|About the Book|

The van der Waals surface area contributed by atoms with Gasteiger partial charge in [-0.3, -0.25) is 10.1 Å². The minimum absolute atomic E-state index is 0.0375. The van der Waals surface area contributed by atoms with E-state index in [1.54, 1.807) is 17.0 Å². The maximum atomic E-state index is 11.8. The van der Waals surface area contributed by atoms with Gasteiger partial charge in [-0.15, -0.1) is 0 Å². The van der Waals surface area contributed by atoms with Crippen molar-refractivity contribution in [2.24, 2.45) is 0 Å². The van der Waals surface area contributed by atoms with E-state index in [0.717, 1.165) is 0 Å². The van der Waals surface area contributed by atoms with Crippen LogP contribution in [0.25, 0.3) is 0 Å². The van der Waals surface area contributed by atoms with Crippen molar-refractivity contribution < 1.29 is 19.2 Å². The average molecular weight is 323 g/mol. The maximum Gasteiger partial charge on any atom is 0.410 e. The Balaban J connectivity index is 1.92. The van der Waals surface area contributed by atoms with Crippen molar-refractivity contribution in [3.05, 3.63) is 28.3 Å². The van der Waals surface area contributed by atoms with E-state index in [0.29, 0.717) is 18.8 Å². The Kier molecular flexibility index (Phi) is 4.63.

This is a matter-of-fact, philosophical and pscyhological look at smart, yet wild addicts - what drove them, and why they repeatedly risked all to score. This books examines the drugstore cowboy craze that exploded in Toronto from 1972-1986. AnMoreThis is a matter-of-fact, philosophical and pscyhological look at smart, yet wild addicts - what drove them, and why they repeatedly risked all to score. This books examines the drugstore cowboy craze that exploded in Toronto from 1972-1986. An intense look behind the scenes, we understand what drove them, and learn why this happened. These are true stories - the names are changed to protect the guilty, and the events altered to confuse police. A cutting view of a wide-spread problem. Addiction and moxie got them in, while insanity got them out. Action and adrenaline are splashed everywhere- cops, pharmacists, judges, lawyers, counselors, & jail guards add a unique cast of Falstaffian proportions, opening doors few peer behind. Full of life, the book satirizes sanity, while each page spoofs the sublime. Full of crazy stunts, we witness hilarity and despair-it examines both sides of the street, and discovers many similarities. Ultimately, we see addiction is widespread- sobriety is only one detox away from retox. This is a never before examination of what drove these addicts, and shows many tricks, many scams, and many downright gutsy methods to grab pharmaceutical drugs. From sophisticated to severe, they wanted what was behind that prescription counter. Life and addiction collide, exploding like fireworks, sparks fly and sparks jump off the page, showing how certain lifestyles cant be combined, like matter and anti-matter, they annihilate each other. When they were up they flew, but when down, they crashed and burned. Our character started off with Candide-like warmth: life and circumstance gave him a Tom Sawyer-esque talent with people, along with his own unique philosophy of taking the good with the bad, always wishing goodness would win. The author was responsible for all aspects of this book, hence the raw nature of the prose.